Is Nature Immaterial? The Possibilities for Environmental Education Without an Environment

Andrew Stables

Abstract


Contemporary thinking is generally based on substance, as opposed to
process, metaphysics: in other words, the belief that the world and the
universe are best understood in terms of material rather than events. The
environment, for example, is conceived of as substantial; nature as a web of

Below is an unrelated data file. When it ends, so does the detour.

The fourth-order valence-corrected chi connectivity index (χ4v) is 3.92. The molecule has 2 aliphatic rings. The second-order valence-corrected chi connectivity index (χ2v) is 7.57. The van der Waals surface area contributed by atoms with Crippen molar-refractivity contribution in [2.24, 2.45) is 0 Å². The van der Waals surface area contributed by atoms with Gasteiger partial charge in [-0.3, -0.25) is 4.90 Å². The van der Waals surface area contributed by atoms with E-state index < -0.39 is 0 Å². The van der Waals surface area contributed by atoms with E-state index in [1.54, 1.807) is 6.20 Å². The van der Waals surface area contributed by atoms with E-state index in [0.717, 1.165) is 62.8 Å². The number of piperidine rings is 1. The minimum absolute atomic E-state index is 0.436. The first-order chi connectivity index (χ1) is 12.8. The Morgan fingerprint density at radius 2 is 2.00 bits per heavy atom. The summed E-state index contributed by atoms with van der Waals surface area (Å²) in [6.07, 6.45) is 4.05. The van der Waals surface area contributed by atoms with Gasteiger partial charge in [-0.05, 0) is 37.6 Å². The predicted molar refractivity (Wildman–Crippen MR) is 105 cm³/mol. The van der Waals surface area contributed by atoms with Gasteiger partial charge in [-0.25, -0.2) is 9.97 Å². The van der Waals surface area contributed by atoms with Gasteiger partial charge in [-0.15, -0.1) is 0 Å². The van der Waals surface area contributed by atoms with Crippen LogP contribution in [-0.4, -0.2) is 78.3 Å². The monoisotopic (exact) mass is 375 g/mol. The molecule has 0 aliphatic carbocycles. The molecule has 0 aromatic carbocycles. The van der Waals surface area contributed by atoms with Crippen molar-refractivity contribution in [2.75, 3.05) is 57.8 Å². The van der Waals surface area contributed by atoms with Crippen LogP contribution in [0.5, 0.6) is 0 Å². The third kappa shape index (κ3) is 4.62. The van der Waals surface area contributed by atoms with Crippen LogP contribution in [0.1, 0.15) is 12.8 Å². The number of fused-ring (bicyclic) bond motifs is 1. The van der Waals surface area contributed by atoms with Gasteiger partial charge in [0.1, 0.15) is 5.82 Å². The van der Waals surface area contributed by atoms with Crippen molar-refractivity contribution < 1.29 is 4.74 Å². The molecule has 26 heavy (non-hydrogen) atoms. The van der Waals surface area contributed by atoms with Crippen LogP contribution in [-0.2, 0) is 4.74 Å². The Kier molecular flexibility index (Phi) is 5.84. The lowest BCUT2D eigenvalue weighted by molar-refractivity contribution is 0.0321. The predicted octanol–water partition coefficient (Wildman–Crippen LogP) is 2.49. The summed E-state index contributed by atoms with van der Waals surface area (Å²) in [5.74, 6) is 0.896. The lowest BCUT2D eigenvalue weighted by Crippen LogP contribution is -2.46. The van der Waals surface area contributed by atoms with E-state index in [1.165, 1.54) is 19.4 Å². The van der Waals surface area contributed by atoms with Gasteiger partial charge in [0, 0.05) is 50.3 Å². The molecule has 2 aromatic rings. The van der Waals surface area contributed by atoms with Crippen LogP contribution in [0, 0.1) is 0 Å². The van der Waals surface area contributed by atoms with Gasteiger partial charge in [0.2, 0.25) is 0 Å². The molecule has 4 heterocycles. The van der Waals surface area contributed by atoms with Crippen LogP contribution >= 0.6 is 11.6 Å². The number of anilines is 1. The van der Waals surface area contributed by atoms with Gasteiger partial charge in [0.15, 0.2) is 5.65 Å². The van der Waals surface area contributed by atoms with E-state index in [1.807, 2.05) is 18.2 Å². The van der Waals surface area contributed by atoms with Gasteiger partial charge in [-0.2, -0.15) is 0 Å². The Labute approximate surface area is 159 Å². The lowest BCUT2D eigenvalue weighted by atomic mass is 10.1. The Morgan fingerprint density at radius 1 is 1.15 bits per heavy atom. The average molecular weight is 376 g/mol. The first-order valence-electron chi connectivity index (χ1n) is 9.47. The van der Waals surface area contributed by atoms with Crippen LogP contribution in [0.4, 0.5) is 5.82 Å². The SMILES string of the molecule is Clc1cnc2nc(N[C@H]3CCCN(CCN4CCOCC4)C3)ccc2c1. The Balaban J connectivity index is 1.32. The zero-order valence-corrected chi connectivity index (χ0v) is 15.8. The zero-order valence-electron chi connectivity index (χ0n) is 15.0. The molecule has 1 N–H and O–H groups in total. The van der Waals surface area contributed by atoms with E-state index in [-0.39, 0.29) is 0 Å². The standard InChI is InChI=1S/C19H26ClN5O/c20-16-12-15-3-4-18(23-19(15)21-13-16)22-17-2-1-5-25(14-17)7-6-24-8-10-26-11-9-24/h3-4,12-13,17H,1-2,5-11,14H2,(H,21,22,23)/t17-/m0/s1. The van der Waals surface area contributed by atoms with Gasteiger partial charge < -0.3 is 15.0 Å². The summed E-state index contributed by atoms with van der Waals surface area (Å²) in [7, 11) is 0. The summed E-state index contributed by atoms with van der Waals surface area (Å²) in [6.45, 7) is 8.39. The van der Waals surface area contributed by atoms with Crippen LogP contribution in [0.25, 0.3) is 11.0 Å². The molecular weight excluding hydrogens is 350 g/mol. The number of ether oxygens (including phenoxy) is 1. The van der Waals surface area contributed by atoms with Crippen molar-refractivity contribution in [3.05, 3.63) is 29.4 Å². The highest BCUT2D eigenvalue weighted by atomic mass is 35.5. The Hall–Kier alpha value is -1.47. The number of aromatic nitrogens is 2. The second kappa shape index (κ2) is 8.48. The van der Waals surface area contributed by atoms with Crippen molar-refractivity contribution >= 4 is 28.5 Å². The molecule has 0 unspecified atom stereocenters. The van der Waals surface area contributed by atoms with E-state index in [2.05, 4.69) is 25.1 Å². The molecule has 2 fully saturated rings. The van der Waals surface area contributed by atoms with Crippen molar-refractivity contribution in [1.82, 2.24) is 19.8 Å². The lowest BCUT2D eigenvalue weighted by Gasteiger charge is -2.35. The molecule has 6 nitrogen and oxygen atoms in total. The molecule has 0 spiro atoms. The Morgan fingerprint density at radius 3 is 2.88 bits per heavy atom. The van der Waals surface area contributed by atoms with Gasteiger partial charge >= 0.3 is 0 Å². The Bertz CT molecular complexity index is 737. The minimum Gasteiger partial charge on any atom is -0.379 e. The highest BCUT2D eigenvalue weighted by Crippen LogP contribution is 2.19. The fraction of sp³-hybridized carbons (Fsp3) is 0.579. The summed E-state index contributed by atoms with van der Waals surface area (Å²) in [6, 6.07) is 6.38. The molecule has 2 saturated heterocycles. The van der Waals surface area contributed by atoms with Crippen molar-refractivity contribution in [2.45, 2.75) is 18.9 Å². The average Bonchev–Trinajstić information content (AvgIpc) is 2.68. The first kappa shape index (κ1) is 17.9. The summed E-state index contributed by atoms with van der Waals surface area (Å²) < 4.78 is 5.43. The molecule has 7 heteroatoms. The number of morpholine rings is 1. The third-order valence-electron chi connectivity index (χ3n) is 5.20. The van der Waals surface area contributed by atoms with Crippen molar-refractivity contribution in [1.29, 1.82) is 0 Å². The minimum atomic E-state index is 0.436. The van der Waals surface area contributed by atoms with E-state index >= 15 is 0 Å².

interconnected, if often fragile entities. In this tradition, there is also a
strong legacy of mind-body dualism: the belief that the (immaterial) human
mind acts on the inert and mechanical “body” of nature. Process
metaphysics, on the other hand, posits the world as events in which human
beings are implicated. This paper adopts a process perspective in attempting
to develop a posthumanist approach to education, rooted in the idea of living
as semiosis.

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Copyright © Canadian Journal of Environmental Education (CJEE) ISSN 1205-5352